After several failures in subsidizing green energy companies, the Obama administration is taking action to boost solar power in federally subsidized housing.
President Barack Obama is taking executive action to set a goal of installing 300 megawatts of solar power in public housing by 2020 and providing technical assistance to local governments to make solar easier to install, the White House announced Tuesday. That’s a sharp increase from the 100 megawatt goal set for 2020 in the administration’s 2013 Climate Action Plan. But the increase goal comes after already surpassing the initial goal and reaching 185 megawatts.
The initiative involves the Department of Housing and Urban Development, the Energy Department, the Department of Agriculture and the Environmental Protection Agency.
The Energy Department is establishing a loan program called the National Community Solar Partnership that allows communities to establish neighborhood solar-power systems to provide energy to several housing units – instead of solar panels on individual units.
In more than 20 states, public housing authorities and utility companies are agreeing to 260 solar projects, largely to help low income residents, according to the White House. Further, the White House says there is another $520 million in state and local dollars and private investments boosting the initiative.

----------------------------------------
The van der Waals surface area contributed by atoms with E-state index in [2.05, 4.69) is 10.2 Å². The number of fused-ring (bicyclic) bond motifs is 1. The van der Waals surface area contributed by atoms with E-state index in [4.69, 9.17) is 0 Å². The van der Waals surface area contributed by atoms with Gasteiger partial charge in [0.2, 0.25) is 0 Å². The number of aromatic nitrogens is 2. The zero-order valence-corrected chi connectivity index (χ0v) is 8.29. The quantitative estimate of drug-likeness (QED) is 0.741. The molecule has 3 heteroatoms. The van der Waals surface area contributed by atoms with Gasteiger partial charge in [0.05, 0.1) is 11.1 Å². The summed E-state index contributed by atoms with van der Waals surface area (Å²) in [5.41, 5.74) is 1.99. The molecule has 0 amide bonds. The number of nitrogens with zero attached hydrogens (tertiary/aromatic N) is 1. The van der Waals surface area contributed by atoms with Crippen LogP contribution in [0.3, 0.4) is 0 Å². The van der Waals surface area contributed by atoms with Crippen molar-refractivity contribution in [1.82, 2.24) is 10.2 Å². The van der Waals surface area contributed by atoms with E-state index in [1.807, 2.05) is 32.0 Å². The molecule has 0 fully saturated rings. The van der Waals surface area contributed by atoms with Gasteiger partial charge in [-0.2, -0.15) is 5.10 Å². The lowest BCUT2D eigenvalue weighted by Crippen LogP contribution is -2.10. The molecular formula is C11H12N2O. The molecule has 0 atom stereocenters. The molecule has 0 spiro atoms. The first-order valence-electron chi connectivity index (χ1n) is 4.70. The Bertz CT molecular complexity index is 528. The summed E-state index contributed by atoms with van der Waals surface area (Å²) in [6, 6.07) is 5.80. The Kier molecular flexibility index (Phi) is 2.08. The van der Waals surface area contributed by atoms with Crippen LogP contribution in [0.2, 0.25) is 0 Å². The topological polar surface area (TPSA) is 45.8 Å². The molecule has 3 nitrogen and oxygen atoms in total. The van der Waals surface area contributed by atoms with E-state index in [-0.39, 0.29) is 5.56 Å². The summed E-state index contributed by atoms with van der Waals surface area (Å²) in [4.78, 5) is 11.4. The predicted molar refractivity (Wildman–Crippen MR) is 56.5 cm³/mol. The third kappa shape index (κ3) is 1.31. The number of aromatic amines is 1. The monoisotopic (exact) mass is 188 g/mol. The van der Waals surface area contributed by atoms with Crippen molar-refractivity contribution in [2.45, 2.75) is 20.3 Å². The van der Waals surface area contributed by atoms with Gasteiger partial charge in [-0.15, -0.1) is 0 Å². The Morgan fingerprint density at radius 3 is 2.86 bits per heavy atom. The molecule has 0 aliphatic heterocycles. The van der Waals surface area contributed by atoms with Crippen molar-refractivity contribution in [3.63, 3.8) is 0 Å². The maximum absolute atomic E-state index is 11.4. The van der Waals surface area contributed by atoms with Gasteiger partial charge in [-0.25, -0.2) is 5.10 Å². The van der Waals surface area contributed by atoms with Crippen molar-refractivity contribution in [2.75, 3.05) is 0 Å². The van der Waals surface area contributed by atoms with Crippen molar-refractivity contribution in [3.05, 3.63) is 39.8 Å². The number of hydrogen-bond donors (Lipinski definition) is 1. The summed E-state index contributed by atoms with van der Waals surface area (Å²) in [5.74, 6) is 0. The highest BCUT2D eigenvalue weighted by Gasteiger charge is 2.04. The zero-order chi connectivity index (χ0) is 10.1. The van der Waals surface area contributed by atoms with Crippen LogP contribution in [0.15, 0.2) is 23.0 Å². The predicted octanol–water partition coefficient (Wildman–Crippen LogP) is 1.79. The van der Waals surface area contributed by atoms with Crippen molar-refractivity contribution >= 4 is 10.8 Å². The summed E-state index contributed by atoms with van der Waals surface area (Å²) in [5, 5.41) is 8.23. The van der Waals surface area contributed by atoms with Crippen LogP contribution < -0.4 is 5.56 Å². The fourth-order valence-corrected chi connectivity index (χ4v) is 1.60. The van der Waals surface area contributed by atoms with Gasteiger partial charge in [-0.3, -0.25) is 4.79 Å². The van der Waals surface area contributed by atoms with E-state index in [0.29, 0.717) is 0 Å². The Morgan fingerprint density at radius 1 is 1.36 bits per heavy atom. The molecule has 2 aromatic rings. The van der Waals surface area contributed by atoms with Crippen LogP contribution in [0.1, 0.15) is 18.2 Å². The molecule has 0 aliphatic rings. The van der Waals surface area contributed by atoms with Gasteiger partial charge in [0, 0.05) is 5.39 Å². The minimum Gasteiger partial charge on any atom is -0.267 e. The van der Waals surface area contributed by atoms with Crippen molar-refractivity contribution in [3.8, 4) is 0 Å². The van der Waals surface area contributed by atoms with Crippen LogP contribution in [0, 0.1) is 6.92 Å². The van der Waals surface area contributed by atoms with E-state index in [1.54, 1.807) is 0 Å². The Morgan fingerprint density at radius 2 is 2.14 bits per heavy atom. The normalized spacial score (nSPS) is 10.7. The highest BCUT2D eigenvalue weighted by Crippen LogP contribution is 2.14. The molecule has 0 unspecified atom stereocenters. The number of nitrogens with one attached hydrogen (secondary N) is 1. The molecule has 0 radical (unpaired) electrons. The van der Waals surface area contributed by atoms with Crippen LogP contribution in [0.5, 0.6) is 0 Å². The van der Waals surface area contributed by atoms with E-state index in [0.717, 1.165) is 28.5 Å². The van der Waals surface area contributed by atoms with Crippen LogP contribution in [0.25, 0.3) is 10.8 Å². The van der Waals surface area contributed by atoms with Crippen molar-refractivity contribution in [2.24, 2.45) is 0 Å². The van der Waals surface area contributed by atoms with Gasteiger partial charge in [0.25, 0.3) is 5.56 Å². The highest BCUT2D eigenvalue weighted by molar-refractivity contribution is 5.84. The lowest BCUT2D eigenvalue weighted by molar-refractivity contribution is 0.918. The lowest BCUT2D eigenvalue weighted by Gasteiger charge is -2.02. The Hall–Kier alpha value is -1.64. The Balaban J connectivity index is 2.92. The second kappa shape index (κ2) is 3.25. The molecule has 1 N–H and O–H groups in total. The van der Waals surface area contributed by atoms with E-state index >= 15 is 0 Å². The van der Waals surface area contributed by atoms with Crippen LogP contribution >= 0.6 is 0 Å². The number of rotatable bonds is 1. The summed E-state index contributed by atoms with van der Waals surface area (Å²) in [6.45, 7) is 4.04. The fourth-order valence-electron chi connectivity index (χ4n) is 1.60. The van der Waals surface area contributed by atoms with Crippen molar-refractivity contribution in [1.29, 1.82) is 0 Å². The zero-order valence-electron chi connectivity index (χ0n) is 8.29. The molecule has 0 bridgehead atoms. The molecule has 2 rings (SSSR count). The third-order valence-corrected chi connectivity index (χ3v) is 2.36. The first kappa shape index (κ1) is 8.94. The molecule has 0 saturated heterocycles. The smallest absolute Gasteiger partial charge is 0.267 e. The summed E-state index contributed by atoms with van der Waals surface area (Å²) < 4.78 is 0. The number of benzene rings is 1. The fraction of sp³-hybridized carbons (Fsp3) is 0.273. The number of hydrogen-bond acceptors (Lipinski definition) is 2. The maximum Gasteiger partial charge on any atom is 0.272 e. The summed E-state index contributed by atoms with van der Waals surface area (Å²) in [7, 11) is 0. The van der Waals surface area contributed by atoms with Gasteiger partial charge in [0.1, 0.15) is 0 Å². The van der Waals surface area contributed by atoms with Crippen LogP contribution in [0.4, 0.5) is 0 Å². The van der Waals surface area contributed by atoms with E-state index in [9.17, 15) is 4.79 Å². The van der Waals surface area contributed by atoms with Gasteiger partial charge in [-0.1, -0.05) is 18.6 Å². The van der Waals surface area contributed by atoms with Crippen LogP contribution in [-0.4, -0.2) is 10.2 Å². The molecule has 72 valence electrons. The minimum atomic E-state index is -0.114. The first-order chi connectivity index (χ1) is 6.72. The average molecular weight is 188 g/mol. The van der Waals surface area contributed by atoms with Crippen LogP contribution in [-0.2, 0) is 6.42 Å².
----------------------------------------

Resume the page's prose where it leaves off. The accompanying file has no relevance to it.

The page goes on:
The District of Columbia, California, Massachusetts, Vermont and Washington state are planning to devote millions in community solar projects.
The Federal Housing Administration is updating its second-mortgage program to allow homeowners to borrow up to $25,000 for solar and energy-efficient improvements.
White House spokesman Frank Benenati told TheBlaze there was no additional cost from the federal funds.
The Obama administration’s first term was filled with green energy embarrassments, notably the $500 million Energy Department loan to the California-based, solar-energy company, Solyndra. The department also made news for a $43 million loan to Massachusetts-based green energy firm Beacon Power. A Heritage Foundation review found 19 green energy firms – including wind, battery and electric car companies – that went bankrupt while others that had financial difficulties after federal government loans.
Still, the White House, in its announcement, asserted the executive actions and private investments will help make solar become a success.
“Last year, the United States brought online as much solar energy every three weeks as it did in all of 2008, and the solar industry added jobs 10 times faster than the rest of the economy,” the White House press release said. “And since the beginning of 2010, the average cost of a solar electric system has dropped by 50 percent.”
This story was updated to clarify several green energy companies declared bankruptcy or had financial difficulties after receiving federal funds.